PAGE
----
Lifetime’s grown from “guilty pleasure” to a critically acclaimed home for groundbreaking television. How? By hiring women. Here, a feminist history of “television for women.”
Over his decades-long career, Prince granted very few interviews. But that didn't stop journalists, critics, and fellow musicians from writing about him.
Sexual assault, domestic abuse, and attempted murder are among the crimes recently captured on live video services. BuzzFeed News uncovered one apparent incident of a rape aired in real time and asked what it means for the companies that host this content.
A 160-year-old tintype depicting Andrew Chandler and his slave Silas, both in Confederate uniform, has long been used as evidence that slaves willingly fought against the army that aimed to free them. Following the national backlash against Confederate iconography, Silas's descendants seek to debunk this once and for all.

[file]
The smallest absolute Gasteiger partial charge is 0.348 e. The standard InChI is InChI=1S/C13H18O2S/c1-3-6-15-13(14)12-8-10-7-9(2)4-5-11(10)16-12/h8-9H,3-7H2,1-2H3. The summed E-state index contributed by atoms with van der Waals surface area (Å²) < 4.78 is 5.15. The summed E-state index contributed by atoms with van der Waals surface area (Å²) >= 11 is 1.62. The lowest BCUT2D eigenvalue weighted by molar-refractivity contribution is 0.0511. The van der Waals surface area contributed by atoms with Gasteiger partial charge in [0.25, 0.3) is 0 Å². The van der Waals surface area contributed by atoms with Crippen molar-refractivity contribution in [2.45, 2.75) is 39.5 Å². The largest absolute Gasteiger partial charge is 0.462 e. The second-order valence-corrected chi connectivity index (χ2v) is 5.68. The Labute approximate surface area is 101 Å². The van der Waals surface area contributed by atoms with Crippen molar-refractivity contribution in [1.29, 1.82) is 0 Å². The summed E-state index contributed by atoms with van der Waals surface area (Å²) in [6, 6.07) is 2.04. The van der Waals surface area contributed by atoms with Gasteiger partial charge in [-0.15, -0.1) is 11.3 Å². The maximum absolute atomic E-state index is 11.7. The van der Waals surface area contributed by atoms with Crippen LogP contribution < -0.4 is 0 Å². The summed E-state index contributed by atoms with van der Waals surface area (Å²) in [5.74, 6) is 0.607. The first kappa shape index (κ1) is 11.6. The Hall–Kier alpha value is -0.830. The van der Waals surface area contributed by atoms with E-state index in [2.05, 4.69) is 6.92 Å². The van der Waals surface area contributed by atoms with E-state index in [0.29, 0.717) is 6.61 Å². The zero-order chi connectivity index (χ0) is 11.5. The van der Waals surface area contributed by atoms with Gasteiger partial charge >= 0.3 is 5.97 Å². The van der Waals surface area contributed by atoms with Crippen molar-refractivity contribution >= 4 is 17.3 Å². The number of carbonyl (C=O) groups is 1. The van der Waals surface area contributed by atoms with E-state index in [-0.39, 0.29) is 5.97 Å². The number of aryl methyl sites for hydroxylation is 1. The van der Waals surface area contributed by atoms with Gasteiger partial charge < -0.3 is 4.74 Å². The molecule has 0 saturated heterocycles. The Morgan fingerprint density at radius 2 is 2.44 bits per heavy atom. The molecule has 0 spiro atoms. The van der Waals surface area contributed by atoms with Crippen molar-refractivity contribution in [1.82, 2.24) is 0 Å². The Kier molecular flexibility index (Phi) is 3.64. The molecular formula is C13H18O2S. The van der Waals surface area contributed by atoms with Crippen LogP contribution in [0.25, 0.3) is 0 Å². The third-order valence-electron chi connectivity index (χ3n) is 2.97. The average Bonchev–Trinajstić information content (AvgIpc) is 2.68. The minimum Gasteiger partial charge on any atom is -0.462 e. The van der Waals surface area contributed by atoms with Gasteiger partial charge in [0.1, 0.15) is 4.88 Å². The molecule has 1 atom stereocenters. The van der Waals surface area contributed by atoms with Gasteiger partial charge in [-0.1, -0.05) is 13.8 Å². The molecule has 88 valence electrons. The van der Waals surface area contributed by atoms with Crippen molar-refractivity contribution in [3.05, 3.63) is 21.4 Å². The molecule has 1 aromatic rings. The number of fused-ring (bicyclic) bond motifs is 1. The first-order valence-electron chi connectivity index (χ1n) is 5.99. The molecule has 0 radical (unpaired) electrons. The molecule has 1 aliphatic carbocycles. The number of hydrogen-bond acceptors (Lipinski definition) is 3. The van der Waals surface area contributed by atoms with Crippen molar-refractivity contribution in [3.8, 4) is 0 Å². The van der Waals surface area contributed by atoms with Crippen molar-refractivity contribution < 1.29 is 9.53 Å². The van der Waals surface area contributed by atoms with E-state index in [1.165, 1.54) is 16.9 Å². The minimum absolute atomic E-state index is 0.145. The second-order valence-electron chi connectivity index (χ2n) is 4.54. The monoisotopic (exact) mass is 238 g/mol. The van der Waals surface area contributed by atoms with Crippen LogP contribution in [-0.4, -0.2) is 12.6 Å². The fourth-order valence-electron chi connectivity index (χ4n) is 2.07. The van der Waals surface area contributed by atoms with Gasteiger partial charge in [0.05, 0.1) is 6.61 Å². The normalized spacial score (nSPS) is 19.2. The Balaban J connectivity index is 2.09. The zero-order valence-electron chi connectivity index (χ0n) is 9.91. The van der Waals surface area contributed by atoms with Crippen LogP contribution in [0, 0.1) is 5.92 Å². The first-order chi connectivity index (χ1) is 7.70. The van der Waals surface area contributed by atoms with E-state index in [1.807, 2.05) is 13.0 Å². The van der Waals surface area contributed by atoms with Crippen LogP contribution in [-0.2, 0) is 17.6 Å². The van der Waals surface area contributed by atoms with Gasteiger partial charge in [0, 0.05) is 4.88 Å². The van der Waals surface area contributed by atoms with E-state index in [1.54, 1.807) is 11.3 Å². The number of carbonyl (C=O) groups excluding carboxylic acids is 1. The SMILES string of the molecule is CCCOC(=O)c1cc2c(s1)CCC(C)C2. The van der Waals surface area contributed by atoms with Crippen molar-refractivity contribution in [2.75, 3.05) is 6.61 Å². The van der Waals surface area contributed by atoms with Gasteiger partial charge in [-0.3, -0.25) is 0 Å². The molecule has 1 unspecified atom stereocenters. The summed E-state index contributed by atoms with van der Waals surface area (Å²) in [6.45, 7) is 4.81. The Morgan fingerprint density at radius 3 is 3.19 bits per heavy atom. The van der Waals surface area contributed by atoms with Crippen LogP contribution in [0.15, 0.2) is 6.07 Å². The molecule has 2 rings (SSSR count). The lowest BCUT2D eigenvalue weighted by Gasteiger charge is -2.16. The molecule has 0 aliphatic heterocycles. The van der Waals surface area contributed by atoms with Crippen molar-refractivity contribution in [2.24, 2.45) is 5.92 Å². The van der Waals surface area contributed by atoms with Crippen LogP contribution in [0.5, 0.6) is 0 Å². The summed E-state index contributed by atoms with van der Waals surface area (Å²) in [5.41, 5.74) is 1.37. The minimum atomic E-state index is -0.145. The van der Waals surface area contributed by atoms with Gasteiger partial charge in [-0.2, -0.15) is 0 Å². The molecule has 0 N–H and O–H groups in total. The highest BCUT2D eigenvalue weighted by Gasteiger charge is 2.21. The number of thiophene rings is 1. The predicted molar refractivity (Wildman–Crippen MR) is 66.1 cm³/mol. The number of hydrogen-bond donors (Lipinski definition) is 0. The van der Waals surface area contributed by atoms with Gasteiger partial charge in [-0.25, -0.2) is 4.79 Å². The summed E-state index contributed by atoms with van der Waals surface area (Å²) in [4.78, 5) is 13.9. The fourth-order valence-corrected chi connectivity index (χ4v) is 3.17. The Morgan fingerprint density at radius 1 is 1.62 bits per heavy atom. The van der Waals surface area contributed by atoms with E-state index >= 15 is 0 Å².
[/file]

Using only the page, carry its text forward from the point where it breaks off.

More than 11 years in the making, Nina has been accused of racist casting and wounded by behind-the-scenes fighting. Here, the filmmakers reveal how it all went so wrong.
This week for BuzzFeed News, Joel Oliphint studies a mysterious illness and the patients who suffer from it. Read that and these other great stories from BuzzFeed and around the web.
This medical mystery — a byproduct of common nasal surgery — has stumped many doctors and scientists, some of whom suspect the suffocating condition may just be imaginary. But that isn't making the people who feel suicidal over its horrific symptoms feel any better.